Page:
just agreeing with everyone else

milbournosphere
Sep 5, 2012, 04:45 PM
I suggest ubuntu or SUSE, and a Linux+ book. It'll help you to self-learn the basics, and the cert won't look bad on a resume. From there you can look into getting RedHat certified; it's a tough and somewhat expensive little program, but looks very good when placed on a resume.

ChristianJapan
Sep 17, 2012, 05:25 PM
My favorite is also the server version of Ubuntu. Very flexible and right now the 12.04 is Long Term Support, nice for a server as it means five years of support patches

https://wiki.ubuntu.com/LTS

ChristianJapan
Sep 17, 2012, 05:44 PM
Not even Apple use their own "server" version of OS X - they use Oracle Solaris in their data centers.

What an irony ... I joined the OS X customer base with 10.7 and left with 10.8. I still might use it for the iDevice Management capabilities; still need to learn a bit in that area. But VPN, DNS, DHCP, FW all moved back to Non-Mac (now on pfSense, a FreeBSD distribution)

seveej
Sep 18, 2012, 03:27 AM
If you want to learn something that can be used in a work environment, install Ubuntu Server, CentOS, openSuSE, FreeBSD or Solaris in a virtual machine and play with that - those are REAL server platforms used in REAL business environments. Of course, Windows Server is also an important product to know; you can download 120 test versions somewhere from the Microsoft website.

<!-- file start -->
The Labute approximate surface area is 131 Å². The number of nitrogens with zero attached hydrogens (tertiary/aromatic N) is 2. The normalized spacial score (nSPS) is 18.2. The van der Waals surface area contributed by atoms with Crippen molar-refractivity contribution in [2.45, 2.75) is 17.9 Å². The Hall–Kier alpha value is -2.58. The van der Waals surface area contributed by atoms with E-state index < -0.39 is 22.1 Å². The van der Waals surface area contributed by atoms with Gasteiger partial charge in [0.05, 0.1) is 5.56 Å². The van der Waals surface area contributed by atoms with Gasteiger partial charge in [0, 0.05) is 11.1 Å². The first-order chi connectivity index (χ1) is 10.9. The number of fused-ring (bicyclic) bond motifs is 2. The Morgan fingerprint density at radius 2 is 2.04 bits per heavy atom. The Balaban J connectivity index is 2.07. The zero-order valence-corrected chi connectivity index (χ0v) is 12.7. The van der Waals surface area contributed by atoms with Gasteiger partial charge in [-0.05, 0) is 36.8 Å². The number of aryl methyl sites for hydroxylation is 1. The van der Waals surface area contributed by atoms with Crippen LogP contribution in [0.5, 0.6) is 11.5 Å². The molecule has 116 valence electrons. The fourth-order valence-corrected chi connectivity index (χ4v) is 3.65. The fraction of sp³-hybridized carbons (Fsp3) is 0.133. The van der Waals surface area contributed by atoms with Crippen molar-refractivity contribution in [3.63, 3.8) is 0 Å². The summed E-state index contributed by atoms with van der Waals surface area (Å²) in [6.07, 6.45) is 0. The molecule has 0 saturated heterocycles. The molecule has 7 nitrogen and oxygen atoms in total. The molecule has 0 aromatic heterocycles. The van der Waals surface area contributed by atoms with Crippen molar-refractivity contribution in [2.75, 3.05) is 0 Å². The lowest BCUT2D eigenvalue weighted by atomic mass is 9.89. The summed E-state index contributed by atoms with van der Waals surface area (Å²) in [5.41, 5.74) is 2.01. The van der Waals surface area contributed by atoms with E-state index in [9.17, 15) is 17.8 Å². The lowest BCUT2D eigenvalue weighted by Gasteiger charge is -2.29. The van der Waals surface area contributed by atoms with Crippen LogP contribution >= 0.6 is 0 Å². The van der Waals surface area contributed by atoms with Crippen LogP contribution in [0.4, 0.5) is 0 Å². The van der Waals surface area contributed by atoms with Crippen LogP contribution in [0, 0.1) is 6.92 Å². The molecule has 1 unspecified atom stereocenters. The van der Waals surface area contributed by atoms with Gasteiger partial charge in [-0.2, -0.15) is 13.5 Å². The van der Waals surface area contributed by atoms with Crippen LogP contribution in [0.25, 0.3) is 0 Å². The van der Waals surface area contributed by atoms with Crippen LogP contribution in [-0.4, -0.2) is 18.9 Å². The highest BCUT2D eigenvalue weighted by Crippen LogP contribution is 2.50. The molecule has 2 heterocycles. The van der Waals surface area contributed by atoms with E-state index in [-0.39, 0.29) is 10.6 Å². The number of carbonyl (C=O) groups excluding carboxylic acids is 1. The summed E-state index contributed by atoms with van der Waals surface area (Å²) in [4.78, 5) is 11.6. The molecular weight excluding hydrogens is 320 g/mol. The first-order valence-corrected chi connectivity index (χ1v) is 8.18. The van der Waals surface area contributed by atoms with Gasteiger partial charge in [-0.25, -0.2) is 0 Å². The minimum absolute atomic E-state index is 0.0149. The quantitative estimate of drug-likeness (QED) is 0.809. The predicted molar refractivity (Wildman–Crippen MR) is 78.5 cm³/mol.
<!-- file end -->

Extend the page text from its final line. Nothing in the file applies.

I agree. For the purpose of learning generally about servers, OS X server is not the way to go. Partially it is too different, partially too much based on GUI's.

OS X Server is a toy for home users. Not even Apple use their own "server" version of OS X - they use Oracle Solaris in their data centers.

This I do not fully agree with. Many organisations use OS X Server in critical roles. For a workplace based largely on mac hardware, OS X Server is the optimal workgroup server and quite useful for minimizing workstation support workload. Naturally these environments may use other hardware-software combinations for specialist services (DB server, NAS etc.)

Pekka

phr0ze
Sep 19, 2012, 07:51 AM
Get CentOS. In the real world I see CentOS and RedHat as the flavor of choice in datacenters.

Jordz
Sep 19, 2012, 04:17 PM
If you're wanting to learn about servers I definitely agree with the above statements. It depends how far you want to go into it straight away though. Although someone above mentioned CentOS which is essentially RHEL (Community version of Red Hat - which is an enterprise distribution) I would recommend starting with ubuntu server just to get the basics down.

Originally I built my own small server when I started out, just to get a solid start working in linux / unix server based environments. You'll find a lot if it ties in with OS X in cases (as it's based on unix).

The issue you may run into with cent is something called SELinux (security enhanced linux) which to a new comer can be quite confusing and frustrating when certain simple things don't work how they should. Ubuntu doesn't have this enabled by default and I don't feel as dirty not having to disable it to start off with :P

That's pretty much all I have to say, hope this helps.

Good luck!

StanleyYelnats
Sep 24, 2012, 07:13 PM
What you can do with mac mini server is learn to manage users.

Learn about security of a server on a net work.

Learn to manage shares. And several other services. These activities are common across many servers. The techniques and methods may be different but the ideas are the same.

However, the mac mini has some issues. I purchased a server in August and I am now being introduced to these issues.

Learn the basics and extrapolate to some of the other server software later.